We are not born with stress – it is largely cognitive, or learned. As a newborn becomes a child and faces the challenges of learning to walk and talk and eat by himself and, later, of going to school with other children, learning how to count and write the alphabet, each new challenge presents a potentially stressful situation until he learns that he (or someone else) has the resources to handle it.
The same is true for adults. Each new stage of life – getting a job, getting married, having a baby, seeing children leave for college, watching parents enter old age, deciding to retire – presents us with change, and change typically causes us to feel stress until we adapt and develop the resources to deal with it.
Healthy Coping with Change
Change is inevitable in each of our lives and usually beyond our control. Whatever the change, it usually results in stress of some sort. How you feel about yourself and how well you adjust to your situation are indicators of your ability to handle change.
With the proper outlook and some helpful strategies, you can better meet the challenges. Researchers studying individuals working in a rapidly changing environment note that there are various characteristics that resilient people possess. These hardy individuals have the ability to cope and survive during times of change.
The stress of change can be managed and brought under control. The hardy individual believes they can shape their environment and adapt to it when necessary. He or she uses a variety of coping strategies to react to situations they find stressful, and he or she can bounce back quickly from stressful situations.
These individuals demonstrate a strong sense of commitment to work, family or volunteer efforts. They believe in themselves and their interests enough to work at them; they are active and productive at work without sacrificing similar activity in the community and at home. This person pursues a variety of interests outside the world of work and has many irons in the fire.
Change is most satisfying when the individual chooses to change and sees change as a stepping stone, not a stumbling block. The Chinese character for change includes two parts: one meaning danger and one standing for opportunity. Each change may present opportunities to grow, develop and move in new directions that were not apparent earlier. Hardy individuals not only survive, but thrive on the challenge that change brings.
Individuals can condition themselves against the stress of change. The psychologically hardy person subscribes to healthy habits and beliefs to help them weather the effects of change. You can enhance your stress hardiness by developing these practices.
When we feel stressed, we are likely to skip meals, binge or eat unhealthily. Yet, this is a time when healthy eating is important to build up those nutritional reserves that will allow you to remain well under stress.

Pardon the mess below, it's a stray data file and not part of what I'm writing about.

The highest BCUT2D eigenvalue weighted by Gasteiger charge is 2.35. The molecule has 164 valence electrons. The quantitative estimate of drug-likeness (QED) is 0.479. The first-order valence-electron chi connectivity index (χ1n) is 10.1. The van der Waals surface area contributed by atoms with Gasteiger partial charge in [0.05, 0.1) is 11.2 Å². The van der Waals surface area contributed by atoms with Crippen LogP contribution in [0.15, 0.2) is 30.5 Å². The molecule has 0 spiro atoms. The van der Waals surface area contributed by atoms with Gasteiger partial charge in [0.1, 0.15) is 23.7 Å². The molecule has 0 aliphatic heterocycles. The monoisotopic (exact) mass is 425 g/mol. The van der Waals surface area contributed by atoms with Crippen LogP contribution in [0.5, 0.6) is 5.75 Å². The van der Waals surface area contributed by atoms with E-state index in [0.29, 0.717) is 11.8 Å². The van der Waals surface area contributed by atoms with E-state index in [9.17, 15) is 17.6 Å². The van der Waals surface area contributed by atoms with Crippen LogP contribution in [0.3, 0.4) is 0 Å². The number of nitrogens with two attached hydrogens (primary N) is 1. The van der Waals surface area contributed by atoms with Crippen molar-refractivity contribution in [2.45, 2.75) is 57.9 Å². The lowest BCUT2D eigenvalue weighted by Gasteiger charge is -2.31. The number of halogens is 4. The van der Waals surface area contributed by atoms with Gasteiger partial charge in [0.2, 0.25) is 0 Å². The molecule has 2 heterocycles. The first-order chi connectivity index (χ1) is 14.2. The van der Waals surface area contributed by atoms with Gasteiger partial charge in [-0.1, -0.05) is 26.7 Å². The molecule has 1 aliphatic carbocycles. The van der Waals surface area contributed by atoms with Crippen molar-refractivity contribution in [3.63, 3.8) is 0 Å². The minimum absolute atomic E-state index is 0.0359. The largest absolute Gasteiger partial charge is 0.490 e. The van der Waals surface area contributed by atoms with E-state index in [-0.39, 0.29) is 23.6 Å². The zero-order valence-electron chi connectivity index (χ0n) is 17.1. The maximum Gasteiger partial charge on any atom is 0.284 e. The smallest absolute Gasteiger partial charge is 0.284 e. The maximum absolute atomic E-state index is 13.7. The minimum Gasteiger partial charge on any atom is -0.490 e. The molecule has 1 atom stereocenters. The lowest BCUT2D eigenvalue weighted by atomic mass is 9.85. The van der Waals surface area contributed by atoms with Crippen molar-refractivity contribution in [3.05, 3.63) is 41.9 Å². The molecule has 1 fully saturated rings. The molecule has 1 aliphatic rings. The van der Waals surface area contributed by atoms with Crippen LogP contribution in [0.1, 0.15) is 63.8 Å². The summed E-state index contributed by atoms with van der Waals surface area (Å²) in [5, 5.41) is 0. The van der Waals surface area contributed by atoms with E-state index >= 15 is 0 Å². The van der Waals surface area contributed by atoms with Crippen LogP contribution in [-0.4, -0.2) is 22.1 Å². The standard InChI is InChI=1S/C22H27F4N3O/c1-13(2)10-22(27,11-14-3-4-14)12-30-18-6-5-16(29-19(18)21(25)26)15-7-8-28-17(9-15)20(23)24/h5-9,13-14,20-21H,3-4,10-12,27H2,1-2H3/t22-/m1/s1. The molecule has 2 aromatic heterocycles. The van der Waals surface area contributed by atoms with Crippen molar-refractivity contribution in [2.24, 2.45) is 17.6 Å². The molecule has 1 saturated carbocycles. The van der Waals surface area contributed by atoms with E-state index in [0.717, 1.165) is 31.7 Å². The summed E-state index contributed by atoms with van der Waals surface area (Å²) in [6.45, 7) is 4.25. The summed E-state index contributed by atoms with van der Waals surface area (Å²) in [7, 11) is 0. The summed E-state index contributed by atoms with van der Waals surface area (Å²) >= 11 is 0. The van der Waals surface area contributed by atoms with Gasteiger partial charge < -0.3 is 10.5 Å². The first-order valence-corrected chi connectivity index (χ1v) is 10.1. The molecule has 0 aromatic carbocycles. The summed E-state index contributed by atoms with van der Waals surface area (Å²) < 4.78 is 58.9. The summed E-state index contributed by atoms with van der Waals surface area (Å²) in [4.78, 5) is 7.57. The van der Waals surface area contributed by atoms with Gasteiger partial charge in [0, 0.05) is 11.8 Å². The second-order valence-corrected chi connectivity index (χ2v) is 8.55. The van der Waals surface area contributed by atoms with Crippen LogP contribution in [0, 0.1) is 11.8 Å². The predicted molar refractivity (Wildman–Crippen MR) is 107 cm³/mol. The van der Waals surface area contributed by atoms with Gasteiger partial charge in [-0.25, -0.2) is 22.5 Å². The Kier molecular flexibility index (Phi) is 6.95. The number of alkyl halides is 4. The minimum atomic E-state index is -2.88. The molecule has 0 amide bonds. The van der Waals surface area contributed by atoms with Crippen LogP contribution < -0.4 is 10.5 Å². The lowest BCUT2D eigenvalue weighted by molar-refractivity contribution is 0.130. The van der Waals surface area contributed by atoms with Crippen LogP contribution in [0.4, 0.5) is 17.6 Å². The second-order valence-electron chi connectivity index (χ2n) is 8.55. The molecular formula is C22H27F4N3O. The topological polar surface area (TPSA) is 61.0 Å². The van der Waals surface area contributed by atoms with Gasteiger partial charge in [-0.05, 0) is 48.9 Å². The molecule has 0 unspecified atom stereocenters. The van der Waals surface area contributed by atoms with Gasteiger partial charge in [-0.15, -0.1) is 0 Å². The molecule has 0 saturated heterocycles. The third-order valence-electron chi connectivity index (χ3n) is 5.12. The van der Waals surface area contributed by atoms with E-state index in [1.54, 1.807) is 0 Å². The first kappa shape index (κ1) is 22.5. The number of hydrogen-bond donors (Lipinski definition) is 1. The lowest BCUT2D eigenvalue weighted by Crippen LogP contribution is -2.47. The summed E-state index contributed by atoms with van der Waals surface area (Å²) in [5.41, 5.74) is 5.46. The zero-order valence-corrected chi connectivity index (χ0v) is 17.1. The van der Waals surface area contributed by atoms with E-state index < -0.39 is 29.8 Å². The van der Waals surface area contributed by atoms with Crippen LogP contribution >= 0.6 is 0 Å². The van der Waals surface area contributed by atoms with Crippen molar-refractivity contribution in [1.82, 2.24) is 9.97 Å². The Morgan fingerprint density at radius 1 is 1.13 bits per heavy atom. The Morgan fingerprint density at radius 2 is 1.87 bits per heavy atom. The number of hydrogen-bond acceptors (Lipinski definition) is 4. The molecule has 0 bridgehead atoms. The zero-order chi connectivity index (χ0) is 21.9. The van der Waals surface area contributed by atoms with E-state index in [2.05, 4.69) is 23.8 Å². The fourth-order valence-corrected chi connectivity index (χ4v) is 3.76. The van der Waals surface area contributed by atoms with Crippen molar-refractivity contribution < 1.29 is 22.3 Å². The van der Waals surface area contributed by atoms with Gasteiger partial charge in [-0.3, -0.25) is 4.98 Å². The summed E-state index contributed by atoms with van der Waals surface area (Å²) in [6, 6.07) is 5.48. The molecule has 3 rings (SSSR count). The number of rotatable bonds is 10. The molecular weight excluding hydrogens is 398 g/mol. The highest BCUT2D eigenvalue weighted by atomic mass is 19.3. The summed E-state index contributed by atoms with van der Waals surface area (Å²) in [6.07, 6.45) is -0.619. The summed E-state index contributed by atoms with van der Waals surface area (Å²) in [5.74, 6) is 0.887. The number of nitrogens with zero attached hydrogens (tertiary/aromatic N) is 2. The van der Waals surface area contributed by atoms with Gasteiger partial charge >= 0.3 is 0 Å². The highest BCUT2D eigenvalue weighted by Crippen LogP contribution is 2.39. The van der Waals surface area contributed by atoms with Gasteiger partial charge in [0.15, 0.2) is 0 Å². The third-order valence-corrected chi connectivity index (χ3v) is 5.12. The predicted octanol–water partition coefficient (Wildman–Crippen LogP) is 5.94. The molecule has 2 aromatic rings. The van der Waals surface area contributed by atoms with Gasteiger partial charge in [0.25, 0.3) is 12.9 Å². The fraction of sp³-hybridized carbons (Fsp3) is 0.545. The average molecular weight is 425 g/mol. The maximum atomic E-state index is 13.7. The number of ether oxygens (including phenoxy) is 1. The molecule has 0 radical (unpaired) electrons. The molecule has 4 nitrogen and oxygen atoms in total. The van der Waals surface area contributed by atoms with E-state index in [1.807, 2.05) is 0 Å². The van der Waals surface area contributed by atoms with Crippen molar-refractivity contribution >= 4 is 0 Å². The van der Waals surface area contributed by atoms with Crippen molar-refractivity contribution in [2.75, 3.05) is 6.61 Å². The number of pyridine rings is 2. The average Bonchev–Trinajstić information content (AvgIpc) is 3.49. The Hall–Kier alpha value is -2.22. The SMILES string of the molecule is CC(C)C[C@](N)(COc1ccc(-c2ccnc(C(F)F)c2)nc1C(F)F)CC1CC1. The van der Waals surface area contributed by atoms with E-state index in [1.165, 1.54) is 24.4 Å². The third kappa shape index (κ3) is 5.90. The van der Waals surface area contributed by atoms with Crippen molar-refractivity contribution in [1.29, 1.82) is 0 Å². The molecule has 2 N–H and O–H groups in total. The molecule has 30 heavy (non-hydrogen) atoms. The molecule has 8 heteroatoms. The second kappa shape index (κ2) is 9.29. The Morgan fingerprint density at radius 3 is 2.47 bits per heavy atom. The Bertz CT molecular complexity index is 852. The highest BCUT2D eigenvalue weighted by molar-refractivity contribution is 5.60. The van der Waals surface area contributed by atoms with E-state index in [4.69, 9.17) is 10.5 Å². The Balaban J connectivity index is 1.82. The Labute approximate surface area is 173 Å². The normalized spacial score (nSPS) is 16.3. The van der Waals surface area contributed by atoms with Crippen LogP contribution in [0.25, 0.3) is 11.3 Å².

It's easy to blow off exercise, but it may be the one thing that can remain consistent during times of change. The physical and psychological benefits of regular physical activity help you cope with the stress of change by enhancing your mental sharpness and endurance as well as releasing endorphins, the body's natural painkiller and mood relaxer.
We often lose sleep when we are faced with significant change in our lives. Even if you cannot get a full night's sleep, it is important that you at least take rests throughout the day.
Having lasting and satisfying relationships with others who can provide help and support when we need it is critical during times of change. Most of the time, just talking about the change with someone helps, even if you're not looking for solutions to your situation.
The truly successful and healthy person is one who really knows himself or herself at all levels and understands their individual strengths and weaknesses. They know those personality factors that can't be changed and those skills, social and professional, on which to capitalize.
A Healthy Perspective
It's important to accept change and stress as a part of life. Sometimes a sense of humor can help you see the lighter side of a situation to keep things in perspective.
There are many positive aspects to getting on top of change. You develop a sense of control over the change, which helps you to manage other aspects of your life. You achieve a sense of empowerment in making everyday decisions. On balance, most people find that change provides additional stimuli for growth – and the losses can be offset by the opportunities change can bring.